Taiwan’s ‘Mask Diplomacy’ Gains Steam

Half a million masks arrive in Canada . . . 

With much of the world mired in a pandemic and struggling to procure personal protective equipment, Taiwan has had a successful epidemic response partially backed by its domestic mask production. On Tuesday, Taiwan’s Ministry of Foreign Affairs announced that it had donated 500,000 surgical-grade masks to Canada. The masks arrived in boxes labelled ‘Taiwan Can Help’ and are now being tested by Canada’s Public Health Agency. The Canadian Trade Office in Taipei thanked Taiwan in a Facebook post, saying it salutes Taiwan’s “innovative and timely actions.” Canada does not have official diplomatic relations with Taiwan, but the self-ruled island is Canada’s 13th largest trading partner and 5th largest in Asia.

Diplomatic campaign in the time of pandemic . . .

Taiwan’s donation to Canada is the latest in a series of similar donation efforts to countries around the world. Excluded from international bodies such as the UN and the World Health Organization due to pressure from Beijing, Taiwan has long sought ways to gain recognition and influence on the world stage – and its COVID-19 success has provided a boost. In early April, Taiwan made international headlines by sending 16 million masks to EU countries, the U.S., Japan, and its 15 diplomatic allies – mostly countries in Central America, the Caribbean, and the Pacific. A second batch of made-in-Taiwan masks went to South and Southeast Asian countries such as Vietnam and Myanmar. Starting this week, Taiwanese citizens can choose to turn their mask purchase quotas into mask donations through an app.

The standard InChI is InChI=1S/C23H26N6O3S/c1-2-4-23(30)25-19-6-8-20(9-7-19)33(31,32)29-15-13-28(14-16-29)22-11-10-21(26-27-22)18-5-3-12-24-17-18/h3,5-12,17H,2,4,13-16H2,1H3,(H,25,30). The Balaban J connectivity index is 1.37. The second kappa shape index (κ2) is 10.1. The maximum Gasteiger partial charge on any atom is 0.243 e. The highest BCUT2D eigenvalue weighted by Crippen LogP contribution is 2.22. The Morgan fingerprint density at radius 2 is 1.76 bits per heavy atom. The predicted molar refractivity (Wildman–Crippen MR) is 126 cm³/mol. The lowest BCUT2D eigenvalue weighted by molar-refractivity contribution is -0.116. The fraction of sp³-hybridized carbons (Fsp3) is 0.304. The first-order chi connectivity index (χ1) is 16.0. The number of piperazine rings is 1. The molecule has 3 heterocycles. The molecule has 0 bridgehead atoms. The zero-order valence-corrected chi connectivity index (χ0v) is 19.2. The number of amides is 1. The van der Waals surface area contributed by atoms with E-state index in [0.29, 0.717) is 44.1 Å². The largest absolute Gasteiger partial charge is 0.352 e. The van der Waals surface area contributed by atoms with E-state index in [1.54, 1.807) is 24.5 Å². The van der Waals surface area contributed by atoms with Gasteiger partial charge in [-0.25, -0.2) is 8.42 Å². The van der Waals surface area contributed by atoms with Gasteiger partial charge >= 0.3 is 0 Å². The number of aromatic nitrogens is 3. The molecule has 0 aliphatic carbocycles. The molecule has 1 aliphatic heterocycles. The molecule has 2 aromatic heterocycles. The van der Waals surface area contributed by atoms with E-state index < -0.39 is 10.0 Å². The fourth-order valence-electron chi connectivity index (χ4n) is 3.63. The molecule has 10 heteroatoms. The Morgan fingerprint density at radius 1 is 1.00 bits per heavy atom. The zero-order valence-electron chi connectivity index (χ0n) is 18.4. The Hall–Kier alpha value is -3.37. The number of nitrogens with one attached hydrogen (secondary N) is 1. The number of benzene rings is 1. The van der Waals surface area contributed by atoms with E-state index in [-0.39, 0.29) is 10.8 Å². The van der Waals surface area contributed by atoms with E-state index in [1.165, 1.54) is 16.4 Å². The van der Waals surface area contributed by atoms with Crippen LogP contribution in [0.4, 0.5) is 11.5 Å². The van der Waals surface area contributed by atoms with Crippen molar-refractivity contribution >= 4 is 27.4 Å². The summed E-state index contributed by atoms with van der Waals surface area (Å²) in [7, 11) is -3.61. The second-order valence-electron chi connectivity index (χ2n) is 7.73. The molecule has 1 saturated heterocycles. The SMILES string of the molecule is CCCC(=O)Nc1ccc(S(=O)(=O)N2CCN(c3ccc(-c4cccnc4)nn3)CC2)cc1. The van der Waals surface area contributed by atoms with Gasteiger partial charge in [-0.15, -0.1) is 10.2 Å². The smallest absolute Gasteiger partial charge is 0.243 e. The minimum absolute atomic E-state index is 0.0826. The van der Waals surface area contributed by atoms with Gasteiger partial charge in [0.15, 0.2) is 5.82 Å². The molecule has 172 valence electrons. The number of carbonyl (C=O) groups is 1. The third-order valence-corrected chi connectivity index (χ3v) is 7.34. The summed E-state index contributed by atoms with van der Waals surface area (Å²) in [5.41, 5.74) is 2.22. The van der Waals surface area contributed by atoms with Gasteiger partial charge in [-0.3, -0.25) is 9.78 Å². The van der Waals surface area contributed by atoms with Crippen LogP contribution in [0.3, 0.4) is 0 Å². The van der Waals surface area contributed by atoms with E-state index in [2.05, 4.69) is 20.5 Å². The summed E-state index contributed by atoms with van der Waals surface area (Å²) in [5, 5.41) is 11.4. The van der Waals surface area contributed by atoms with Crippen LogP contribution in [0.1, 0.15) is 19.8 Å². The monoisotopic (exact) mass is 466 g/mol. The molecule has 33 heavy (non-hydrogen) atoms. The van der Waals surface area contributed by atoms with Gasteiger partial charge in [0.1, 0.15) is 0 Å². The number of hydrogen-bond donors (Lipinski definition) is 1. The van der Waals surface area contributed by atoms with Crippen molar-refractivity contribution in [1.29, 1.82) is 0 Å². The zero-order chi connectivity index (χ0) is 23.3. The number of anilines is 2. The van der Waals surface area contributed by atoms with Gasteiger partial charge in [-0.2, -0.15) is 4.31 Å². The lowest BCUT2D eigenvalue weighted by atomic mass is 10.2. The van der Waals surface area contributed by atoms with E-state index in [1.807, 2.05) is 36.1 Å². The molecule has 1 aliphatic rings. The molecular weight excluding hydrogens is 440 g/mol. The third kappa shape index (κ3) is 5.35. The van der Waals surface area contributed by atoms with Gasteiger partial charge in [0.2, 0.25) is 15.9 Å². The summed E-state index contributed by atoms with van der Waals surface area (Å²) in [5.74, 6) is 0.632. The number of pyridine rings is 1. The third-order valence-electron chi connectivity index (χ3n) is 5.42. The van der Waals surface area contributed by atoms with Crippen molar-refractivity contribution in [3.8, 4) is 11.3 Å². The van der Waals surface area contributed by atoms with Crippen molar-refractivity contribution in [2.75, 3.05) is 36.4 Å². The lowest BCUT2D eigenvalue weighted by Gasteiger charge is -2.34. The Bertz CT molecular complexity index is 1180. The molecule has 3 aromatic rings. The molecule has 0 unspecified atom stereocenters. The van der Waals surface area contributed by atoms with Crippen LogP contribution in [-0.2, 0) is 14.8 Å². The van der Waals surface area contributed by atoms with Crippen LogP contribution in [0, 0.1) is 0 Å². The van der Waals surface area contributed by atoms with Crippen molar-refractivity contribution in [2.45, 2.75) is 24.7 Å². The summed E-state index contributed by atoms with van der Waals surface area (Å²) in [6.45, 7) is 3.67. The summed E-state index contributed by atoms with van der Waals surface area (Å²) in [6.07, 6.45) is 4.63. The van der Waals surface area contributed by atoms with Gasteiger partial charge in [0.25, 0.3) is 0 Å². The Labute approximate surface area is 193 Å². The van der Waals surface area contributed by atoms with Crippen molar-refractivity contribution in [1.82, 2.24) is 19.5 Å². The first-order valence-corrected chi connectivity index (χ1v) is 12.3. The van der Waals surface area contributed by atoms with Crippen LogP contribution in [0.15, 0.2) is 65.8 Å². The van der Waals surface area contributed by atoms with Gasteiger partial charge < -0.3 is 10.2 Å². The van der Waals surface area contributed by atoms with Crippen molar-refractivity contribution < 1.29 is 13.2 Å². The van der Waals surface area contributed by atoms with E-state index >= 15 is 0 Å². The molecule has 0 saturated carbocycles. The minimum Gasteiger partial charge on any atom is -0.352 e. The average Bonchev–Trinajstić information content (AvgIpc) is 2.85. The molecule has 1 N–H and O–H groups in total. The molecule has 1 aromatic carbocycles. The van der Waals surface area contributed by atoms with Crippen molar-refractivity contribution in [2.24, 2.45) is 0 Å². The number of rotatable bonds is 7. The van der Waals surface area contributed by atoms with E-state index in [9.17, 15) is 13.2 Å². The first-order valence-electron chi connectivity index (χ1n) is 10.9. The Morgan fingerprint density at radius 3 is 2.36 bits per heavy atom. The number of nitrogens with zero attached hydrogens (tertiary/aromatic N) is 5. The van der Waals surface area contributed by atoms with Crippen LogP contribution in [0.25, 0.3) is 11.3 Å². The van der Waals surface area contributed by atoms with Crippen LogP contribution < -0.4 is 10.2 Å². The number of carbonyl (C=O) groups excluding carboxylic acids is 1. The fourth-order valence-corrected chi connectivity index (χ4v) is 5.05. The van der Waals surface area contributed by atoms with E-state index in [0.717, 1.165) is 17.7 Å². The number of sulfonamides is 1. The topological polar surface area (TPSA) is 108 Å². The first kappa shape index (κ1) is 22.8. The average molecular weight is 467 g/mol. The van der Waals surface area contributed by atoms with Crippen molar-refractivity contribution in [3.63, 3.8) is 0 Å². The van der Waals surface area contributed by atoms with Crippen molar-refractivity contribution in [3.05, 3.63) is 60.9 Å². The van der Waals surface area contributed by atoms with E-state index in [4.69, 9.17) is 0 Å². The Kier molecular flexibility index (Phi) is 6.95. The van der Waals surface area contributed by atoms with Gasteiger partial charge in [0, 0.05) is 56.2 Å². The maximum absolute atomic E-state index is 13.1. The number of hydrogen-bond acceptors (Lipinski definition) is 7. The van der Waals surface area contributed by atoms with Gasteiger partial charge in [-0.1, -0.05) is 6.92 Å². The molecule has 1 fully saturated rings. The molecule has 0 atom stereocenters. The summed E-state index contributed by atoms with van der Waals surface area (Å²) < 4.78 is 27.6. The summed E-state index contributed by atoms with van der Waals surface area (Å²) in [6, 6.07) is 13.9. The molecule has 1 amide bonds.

Toward closer Canada-Taiwan ties?

In early April, Robert-Falcon Ouellette, a former Canadian MP of mixed French and Cree descent, reached out to Kolas Yotaka – an Indigenous spokesperson for the Taiwanese government – to discuss his concerns over COVID-19's potentially devastating effects on First Nations reserves. As a result of this Indigenous-to-Indigenous connection, Taiwan's mask donations came with a suggestion that some masks might be used to help Indigenous communities. In addition to broader questions on whether Canada should reciprocate and pursue closer ties with Taiwan, potentially drawing the ire of Beijing, the mask episode raises interesting possibilities on subnational relations with Taiwan’s Indigenous communities, an arena of potentially lower political sensitivity.